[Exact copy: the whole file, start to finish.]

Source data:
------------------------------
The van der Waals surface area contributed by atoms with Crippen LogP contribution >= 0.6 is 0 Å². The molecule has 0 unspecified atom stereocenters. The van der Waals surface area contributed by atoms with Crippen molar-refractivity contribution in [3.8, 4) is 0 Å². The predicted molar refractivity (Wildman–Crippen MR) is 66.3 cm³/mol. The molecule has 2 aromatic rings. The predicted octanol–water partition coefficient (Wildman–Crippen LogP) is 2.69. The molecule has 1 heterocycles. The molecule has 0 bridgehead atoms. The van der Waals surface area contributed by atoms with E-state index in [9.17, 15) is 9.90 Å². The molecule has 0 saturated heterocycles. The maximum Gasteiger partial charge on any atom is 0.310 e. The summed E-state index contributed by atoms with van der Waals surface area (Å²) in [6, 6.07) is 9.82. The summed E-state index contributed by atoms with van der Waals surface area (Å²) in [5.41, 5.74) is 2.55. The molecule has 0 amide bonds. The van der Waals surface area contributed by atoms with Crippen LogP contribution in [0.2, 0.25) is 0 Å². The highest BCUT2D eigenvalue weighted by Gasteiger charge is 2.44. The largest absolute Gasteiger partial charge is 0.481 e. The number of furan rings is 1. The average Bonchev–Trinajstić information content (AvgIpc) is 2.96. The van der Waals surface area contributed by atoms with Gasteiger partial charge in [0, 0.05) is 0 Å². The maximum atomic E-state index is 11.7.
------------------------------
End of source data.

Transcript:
The van der Waals surface area contributed by atoms with Crippen LogP contribution >= 0.6 is 0 Å². The molecule has 0 unspecified atom stereocenters. The van der Waals surface area contributed by atoms with Crippen molar-refractivity contribution in [3.8, 4) is 0 Å². The predicted molar refractivity (Wildman–Crippen MR) is 66.3 cm³/mol. The molecule has 2 aromatic rings. The predicted octanol–water partition coefficient (Wildman–Crippen LogP) is 2.69. The molecule has 1 heterocycles. The molecule has 0 bridgehead atoms. The van der Waals surface area contributed by atoms with E-state index in [9.17, 15) is 9.90 Å². The molecule has 0 saturated heterocycles. The maximum Gasteiger partial charge on any atom is 0.310 e. The summed E-state index contributed by atoms with van der Waals surface area (Å²) in [6, 6.07) is 9.82. The summed E-state index contributed by atoms with van der Waals surface area (Å²) in [5.41, 5.74) is 2.55. The molecule has 0 amide bonds. The van der Waals surface area contributed by atoms with Crippen LogP contribution in [0.2, 0.25) is 0 Å². The highest BCUT2D eigenvalue weighted by Gasteiger charge is 2.44. The largest absolute Gasteiger partial charge is 0.481 e. The number of furan rings is 1. The average Bonchev–Trinajstić information content (AvgIpc) is 2.96. The van der Waals surface area contributed by atoms with Gasteiger partial charge in [0, 0.05) is 0 Å². The maximum atomic E-state index is 11.7.